Thursday, February 17, 2011

An excuse to pull out my favorite John Ford quote

It's not often you have to correct Roger Ebert on film history, but his recent retrospective on the Grapes of Wrath opens with a statement that definitely needs correcting:

John Ford's "The Grapes of Wrath" is a left-wing parable, directed by a right-wing American director, about how a sharecropper's son, a barroom brawler, is converted into a union organizer.

It's true that Ford became more identified with the GOP in the late Forties (calling himself a 'Maine Republican') and turned sharply to the right in the mid-Sixties (around the time he turned seventy), but up until that sharp turn he had been a progressive (even afterwards his favorite presidents were FDR and JFK) and he was an ardent FDR man when he made Grapes of Wrath in 1940. He held to these basic principles even when they entailed significant professional risk in the Fifties.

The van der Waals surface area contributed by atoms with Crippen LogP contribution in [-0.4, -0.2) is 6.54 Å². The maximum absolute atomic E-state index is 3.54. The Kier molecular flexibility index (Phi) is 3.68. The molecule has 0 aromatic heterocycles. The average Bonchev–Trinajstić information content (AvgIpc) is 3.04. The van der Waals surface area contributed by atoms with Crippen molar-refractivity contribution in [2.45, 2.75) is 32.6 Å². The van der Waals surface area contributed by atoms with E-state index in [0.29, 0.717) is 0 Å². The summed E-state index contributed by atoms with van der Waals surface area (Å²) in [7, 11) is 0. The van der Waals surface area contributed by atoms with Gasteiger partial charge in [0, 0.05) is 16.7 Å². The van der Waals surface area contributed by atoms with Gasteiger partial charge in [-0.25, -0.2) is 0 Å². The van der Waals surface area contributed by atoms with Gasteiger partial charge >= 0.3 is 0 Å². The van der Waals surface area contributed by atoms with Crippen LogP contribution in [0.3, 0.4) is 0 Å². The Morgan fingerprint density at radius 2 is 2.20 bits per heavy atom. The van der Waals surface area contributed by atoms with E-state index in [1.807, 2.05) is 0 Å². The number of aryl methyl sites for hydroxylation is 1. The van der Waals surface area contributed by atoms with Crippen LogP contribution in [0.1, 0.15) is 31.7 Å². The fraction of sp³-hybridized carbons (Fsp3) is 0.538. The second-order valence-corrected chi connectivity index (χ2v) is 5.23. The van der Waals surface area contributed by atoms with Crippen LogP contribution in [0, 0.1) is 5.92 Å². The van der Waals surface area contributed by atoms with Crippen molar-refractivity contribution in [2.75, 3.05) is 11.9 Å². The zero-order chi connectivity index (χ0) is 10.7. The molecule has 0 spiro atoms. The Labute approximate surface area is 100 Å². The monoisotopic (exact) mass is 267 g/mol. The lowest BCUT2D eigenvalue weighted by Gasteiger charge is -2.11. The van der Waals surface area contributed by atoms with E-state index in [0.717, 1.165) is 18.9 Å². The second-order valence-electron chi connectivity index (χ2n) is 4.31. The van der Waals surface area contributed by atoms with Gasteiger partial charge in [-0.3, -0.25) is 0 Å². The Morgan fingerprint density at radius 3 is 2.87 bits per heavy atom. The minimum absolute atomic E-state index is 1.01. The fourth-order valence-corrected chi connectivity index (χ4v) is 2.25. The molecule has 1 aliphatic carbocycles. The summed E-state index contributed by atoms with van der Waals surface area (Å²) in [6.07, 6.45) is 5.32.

From Wikipedia:

Ford's attitude to McCarthyism in Hollywood is expressed by a story told by Joseph L. Mankiewicz. A faction of the Directors Guild of America led by Cecil B. DeMille had tried to make it mandatory for every member to sign a loyalty oath. A whispering campaign was being conducted against Mankiewicz, then President of the Guild, alleging he had communist sympathies. At a crucial meeting of the Guild, DeMille's faction spoke for four hours until Ford spoke against DeMille and proposed a vote of confidence in Mankiewicz, which was passed. His words were recorded by a court stenographer:

"My name's John Ford. I make Westerns. I don't think there's anyone in this room who knows more about what the American public wants than Cecil B. DeMille — and he certainly knows how to give it to them.... [looking at DeMille] But I don't like you, C.B. I don't like what you stand for and I don't like what you've been saying here tonight."[77]

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